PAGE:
I mentioned recently about the painful transition of this website from the Ruby/Rails Radiant content management server to... well, anything that would actually work. Given its popularity, I have to assume that Ruby and Rails can be made to work well -- or that 1000s of development teams are herd-following idiots, but that can't be true, right? -- but my experience was a nightmare.
Mysterious Rakefiles, UI-disaster server commands, awful integration with system packages, god-awful outdated Radiant documentation, and changes with every release. In the end, an update of the base Ubuntu OS completely broke Radiant. I tried using Ruby Gems in all the ways I could find, and updated every package to the latest that Radiant thought it wanted but couldn't get it to run again. I tried making a new Radiant site and migrating the database via the advertised commands: it crashed. And in the end it seemed that Radiant's own declaration of package dependencies was inconsistent. This was just the final straw after several years of expecting a Rails epiphany, and dreading every time that I'd have to restart the server and somehow get the creaking mess up and running again.
Well, enough was enough. I'venow moved to using the Nikola static site generator instead and couldn't be happier: it's got a great command-line UI, it's totally clear what's going on, I can hack and extend it if I want to, and my data is forever in a human-readable, editable (even when offline!) format.
Radiant's page data is categorically not available in a human-readable format, so a significant part of the effort to get this site back to life was the need to write a script to access its article database, and dump out the pages in a form I could use. Fortunately the db is just an sqlite single-file database, and the table structure was pretty simple, so the dump script was easy. Here it is for posterity:
#! /usr/bin/env python "Convert a RadiantCMS SQLite3 db file into separate page and header text files" import optparse, os op = optparse.OptionParser() op.add_option("-o", "--out", dest="OUTDIR", default="out") opts, args = op.parse_args() import sqlite3 conn = sqlite3.connect(args) conn.row_factory = sqlite3.Row c = conn.cursor() import unicodedata def norm(s): return unicodedata.normalize("NFD", s).encode("ascii", "ignore") import datetime def date(s): return datetime.datetime.strptime(s, "%Y-%m-%d %H:%M:%S").date().isoformat() if s else "" import textwrap, re class DocWrapper(textwrap.TextWrapper): """Wrap text in a document, processing each paragraph individually""" def __init__(self): self.tw = textwrap.TextWrapper(width=120, break_long_words=False) def wrap(self, text): """Override textwrap.TextWrapper to process 'text' properly when multiple paragraphs present""" para_edge = re.compile(r"(\n\s*\n)", re.MULTILINE) paragraphs = para_edge.split(text) wrapped_lines =  for para in paragraphs: if para.isspace(): wrapped_lines.append('') else: wrapped_lines.extend(self.tw.wrap(para)) return wrapped_lines dw = DocWrapper() for page in conn.execute("SELECT * FROM pages"): pagename = page["slug"] if page["slug"] != "/" else "index" outfile = os.path.join(opts.OUTDIR, "%s.md" % pagename) with open(outfile, "w") as f: f.write("<!-- \n") f.write(".. title: " + norm(page["title"]) + "\n") f.write(".. slug: " + pagename + "\n") if page["published_at"]: f.write(".. date: " + page["published_at"] + "\n") else: f.write(".. date: 2008-06-01 12:00:00\n") f.write(".. type: text\n") f.write(".. category: blog\n") f.write("-->") f.write("\n\n") for part in conn.execute("SELECT * FROM page_parts WHERE page_id = ? ORDER BY page_parts.name", (page["id"],)): text = dw.fill(norm(part["content"])) if text: f.write(text + "\n")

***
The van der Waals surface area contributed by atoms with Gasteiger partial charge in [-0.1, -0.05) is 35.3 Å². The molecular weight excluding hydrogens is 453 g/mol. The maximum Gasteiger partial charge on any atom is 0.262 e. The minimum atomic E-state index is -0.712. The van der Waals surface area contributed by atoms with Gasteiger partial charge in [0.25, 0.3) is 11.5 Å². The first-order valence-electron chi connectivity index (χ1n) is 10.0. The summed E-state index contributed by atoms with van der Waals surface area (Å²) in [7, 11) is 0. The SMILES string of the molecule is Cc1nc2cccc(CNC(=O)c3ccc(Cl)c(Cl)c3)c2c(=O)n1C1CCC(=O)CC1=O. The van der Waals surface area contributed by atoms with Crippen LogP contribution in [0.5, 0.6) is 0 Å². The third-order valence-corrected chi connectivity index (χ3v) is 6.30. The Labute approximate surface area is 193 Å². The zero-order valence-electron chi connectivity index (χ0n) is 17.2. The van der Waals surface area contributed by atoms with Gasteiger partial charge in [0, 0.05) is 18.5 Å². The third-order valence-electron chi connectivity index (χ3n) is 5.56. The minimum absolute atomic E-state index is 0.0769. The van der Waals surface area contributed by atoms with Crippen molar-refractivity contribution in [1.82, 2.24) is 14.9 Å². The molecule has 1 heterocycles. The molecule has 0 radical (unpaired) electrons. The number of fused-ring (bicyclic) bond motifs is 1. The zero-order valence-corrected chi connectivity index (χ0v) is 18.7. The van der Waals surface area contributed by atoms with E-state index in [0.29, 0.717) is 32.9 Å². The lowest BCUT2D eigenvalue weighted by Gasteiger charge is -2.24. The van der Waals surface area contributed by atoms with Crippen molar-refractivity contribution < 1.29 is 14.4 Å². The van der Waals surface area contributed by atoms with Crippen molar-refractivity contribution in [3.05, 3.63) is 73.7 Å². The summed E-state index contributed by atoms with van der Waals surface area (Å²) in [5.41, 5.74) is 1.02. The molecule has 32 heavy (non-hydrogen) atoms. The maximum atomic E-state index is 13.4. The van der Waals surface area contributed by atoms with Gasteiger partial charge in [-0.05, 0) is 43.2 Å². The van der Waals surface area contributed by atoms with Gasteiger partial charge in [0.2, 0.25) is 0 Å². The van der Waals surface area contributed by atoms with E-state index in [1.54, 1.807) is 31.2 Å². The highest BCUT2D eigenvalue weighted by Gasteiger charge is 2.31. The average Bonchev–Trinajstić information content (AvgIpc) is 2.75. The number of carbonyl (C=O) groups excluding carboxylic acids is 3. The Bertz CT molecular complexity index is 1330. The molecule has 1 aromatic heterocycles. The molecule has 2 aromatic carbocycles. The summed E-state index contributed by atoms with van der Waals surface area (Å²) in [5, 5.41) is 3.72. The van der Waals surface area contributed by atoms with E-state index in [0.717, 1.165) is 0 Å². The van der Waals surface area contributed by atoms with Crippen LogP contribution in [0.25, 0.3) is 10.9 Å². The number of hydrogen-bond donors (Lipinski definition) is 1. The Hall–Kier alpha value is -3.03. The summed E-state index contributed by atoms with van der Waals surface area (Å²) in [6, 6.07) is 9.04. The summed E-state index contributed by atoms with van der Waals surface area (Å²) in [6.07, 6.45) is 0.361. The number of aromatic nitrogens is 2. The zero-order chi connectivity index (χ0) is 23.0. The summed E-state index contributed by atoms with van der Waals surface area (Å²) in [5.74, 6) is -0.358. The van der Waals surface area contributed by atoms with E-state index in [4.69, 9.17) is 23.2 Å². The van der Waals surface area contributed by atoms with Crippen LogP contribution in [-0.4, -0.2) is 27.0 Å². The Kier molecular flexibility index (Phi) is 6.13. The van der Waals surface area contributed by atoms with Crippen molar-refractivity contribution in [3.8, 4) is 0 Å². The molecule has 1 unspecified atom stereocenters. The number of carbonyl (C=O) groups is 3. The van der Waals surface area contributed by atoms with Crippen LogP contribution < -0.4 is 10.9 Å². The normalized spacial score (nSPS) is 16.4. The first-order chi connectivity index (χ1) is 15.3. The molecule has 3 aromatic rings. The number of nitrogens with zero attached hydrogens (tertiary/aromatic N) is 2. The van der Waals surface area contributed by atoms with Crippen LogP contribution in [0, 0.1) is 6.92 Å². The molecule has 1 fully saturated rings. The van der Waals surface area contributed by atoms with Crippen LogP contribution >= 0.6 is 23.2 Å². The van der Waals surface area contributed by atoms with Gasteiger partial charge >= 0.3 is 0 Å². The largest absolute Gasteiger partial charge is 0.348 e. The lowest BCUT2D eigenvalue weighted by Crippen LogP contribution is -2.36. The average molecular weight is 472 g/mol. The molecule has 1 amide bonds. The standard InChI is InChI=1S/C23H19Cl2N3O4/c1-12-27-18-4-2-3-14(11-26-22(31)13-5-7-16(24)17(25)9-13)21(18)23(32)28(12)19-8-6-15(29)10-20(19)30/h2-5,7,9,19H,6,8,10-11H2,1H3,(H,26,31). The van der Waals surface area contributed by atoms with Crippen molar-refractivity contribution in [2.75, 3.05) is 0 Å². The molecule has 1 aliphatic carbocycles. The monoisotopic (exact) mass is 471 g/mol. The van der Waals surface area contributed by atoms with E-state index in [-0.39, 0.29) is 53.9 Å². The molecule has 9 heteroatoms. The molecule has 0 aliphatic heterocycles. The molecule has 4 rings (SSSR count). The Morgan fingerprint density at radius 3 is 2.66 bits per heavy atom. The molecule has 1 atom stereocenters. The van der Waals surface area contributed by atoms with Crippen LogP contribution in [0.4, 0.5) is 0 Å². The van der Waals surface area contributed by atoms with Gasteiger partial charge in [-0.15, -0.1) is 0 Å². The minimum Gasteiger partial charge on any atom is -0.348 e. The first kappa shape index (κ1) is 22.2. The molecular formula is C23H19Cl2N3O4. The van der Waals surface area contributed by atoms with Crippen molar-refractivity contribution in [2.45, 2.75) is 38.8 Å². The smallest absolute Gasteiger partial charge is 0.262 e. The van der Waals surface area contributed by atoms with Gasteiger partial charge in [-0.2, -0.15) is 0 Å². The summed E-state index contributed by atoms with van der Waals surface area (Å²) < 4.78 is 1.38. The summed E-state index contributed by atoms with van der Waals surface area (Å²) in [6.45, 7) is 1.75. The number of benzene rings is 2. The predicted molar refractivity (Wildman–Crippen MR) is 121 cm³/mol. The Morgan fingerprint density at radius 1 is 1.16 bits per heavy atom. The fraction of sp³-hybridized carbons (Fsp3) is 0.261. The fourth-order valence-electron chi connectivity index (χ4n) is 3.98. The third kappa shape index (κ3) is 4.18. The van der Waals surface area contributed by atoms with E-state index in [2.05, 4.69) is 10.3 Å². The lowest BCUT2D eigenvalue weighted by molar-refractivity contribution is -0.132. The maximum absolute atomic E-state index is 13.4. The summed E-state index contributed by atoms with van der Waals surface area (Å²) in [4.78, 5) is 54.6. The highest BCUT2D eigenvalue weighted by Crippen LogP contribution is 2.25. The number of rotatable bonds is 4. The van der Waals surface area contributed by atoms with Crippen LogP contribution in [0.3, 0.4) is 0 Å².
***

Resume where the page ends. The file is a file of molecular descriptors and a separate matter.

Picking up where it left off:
To get a bunch of pages out in the format I wanted (my site was using Markdown syntax, so the script writes out to a bunch of .md files), I ran this like:
A bit of manual hacking followed, but 95% of the job was done by the script above. Use if you like, but don't ask me for support; if you need something a bit different, hack it!